Deal with overdue taxes this year

Deal with overdue taxes this year

For some, the new tax season can serve as a frightening reminder of past taxes that have yet to be filed and paid. Taxpayers owe more than $120 billion in back taxes, penalties and interest by 2022, according to the IRS. And soon there may be more concrete reminders to come: The IRS is continuing to send automatic collection notices for unpaid taxes in 2024 after stopping them “due to the unprecedented impact of the pandemic on COVID-19” in February 2022.

If you are one of the many taxpayers who owe tax debt at this time, resolving the issue soon can save you from penalties, interest and other serious consequences. And you can start even if you can’t pay in full. Here’s what you can do to get back on track.


The longer you take to read and respond to unpaid tax notices, the more serious your tax situation may become.

“People come into our office, and they have all these unopened letters,” says Kenneth Portera, an enrolled agent and owner of Kenneth Portera and Associates in New Jersey who works with clients who owe taxes. He wants people to open these notices when they arrive, he said. “When you get a letter, open it and find out what happened.”

If you continue to ignore the notices, the IRS may resort to drastic measures, including tax liens, wage garnishments, asset seizures and passport restrictions. And if you owe state taxes, you may face additional collections and garnishments.

However, the IRS and state tax agencies will always try to contact you before taking more drastic steps. If you show the agency that you are willing to pay – even if not the full amount – you will avoid the worst consequences.


Most taxpayers can set up short- or long-term payment plans, including installment agreements, through the IRS website. To apply for one online, you must owe less than $50,000 in combined taxes, penalties and interest for a long-term plan or less than $100,000 for a short-term plan. The agency has waived setup fees for low-income taxpayers and has options for businesses, too.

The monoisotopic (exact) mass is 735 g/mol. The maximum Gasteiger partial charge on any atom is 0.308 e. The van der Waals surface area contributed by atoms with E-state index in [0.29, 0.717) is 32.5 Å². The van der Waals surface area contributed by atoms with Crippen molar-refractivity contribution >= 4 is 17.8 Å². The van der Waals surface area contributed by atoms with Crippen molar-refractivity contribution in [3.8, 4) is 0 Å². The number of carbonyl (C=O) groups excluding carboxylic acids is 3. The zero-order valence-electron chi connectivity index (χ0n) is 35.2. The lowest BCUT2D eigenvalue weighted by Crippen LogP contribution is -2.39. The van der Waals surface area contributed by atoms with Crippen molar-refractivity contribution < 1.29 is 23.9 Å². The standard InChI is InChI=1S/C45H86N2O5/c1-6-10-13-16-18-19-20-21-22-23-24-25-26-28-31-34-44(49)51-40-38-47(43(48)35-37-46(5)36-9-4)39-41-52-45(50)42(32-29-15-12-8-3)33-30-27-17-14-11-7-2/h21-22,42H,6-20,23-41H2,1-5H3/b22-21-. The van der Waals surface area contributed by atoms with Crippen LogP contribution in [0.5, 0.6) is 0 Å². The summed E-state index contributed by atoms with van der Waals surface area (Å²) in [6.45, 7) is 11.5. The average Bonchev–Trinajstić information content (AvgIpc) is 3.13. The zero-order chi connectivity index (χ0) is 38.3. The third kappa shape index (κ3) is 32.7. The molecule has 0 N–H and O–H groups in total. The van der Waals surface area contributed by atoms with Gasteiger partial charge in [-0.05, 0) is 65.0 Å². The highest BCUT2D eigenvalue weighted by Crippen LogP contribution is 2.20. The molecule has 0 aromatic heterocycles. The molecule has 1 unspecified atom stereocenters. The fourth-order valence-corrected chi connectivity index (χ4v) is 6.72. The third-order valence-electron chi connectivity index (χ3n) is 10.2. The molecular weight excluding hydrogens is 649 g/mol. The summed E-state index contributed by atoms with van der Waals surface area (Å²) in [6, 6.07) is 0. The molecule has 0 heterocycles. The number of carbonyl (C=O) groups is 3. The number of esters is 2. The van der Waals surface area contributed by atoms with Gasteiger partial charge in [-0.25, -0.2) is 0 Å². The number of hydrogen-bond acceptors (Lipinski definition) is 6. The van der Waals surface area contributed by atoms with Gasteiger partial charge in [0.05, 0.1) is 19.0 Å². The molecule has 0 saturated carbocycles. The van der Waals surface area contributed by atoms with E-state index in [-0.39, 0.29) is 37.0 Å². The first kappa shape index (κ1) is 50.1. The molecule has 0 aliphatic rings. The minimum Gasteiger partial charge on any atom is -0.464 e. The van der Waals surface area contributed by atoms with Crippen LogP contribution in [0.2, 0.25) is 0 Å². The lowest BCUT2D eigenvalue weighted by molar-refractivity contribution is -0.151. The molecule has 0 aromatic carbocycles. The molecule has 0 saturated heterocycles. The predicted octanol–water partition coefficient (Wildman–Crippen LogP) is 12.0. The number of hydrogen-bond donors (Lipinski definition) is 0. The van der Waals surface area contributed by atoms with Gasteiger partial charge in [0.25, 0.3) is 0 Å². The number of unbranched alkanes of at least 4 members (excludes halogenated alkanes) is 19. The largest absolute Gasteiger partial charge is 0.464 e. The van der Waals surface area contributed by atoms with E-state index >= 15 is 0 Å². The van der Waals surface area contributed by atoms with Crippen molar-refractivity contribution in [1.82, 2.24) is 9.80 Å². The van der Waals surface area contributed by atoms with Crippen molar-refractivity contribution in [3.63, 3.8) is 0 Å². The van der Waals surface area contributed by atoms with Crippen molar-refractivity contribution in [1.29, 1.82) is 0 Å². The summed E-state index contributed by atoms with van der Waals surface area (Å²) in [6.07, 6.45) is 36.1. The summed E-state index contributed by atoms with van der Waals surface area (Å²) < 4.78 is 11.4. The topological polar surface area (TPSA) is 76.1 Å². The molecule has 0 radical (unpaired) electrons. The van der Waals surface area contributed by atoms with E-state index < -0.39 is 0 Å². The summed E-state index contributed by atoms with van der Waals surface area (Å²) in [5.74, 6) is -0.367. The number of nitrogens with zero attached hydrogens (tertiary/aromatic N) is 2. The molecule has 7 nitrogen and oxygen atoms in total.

If you contact the IRS and make a plan, the government will stop sending notices about your tax debt because collection is over, Portera said.

If you have a payment plan, you can update it to account for this year’s taxes.


Not everyone with overdue taxes needs a tax attorney. But if you’re dealing with the tax authorities, have a large amount of debt or have a tax situation that you feel you can’t handle on your own, Portera recommends seeking the help of a licensed tax professional, such as a certified public accountant, enrolled agent. or tax attorney.

If you don’t file your return, the IRS will file a replacement return for you with a suggested assessment of your debt. This tax return the IRS files for you is “almost always against you,” says Robert Persichitte, a CPA at Delagify Financial in Colorado who has experience working with clients in urgent tax situations. .

According to Persichitte, some tax preparers will look at your replacement return for free and tell you if it needs to be amended. Sometimes, a licensed tax professional can negotiate with the IRS to reduce the amount you owe. In serious cases, they may help you apply for an offer in compromise, an agreement with the IRS that settles your taxes for a lower amount.

Remember, though, that tax relief isn’t usually a quick fix – and promises of a dramatic cut in your tax debt could be a scam.

“If it sounds too true, guess what? It usually is,” Portera said. The process for negotiating a reduced tax bill is complicated, he said. If a tax assistance company doesn’t deliver and fails to communicate, he added, it could result in more interest and penalties for you, and no resolution.

For low-cost options, contact the Taxpayer Advocate Service or your local Low Income Taxpayer Clinic, which provides free or low-cost help for low-income taxpayers.


When dealing with overdue taxes, don’t forget to file taxes for 2023.

Even if you have overdue penalties – or don’t have the funds to pay your bills in full this year – stay in compliance with the IRS by filing your returns each year. The agency is more likely to waive your penalties or even agree to reduce your tax liability if you have a history of compliance.

Dalia Ramirez is a writer for NerdWallet. Email: [email protected]. Claire Tsosie, an assigning editor at NerdWallet, contributed reporting to this article.

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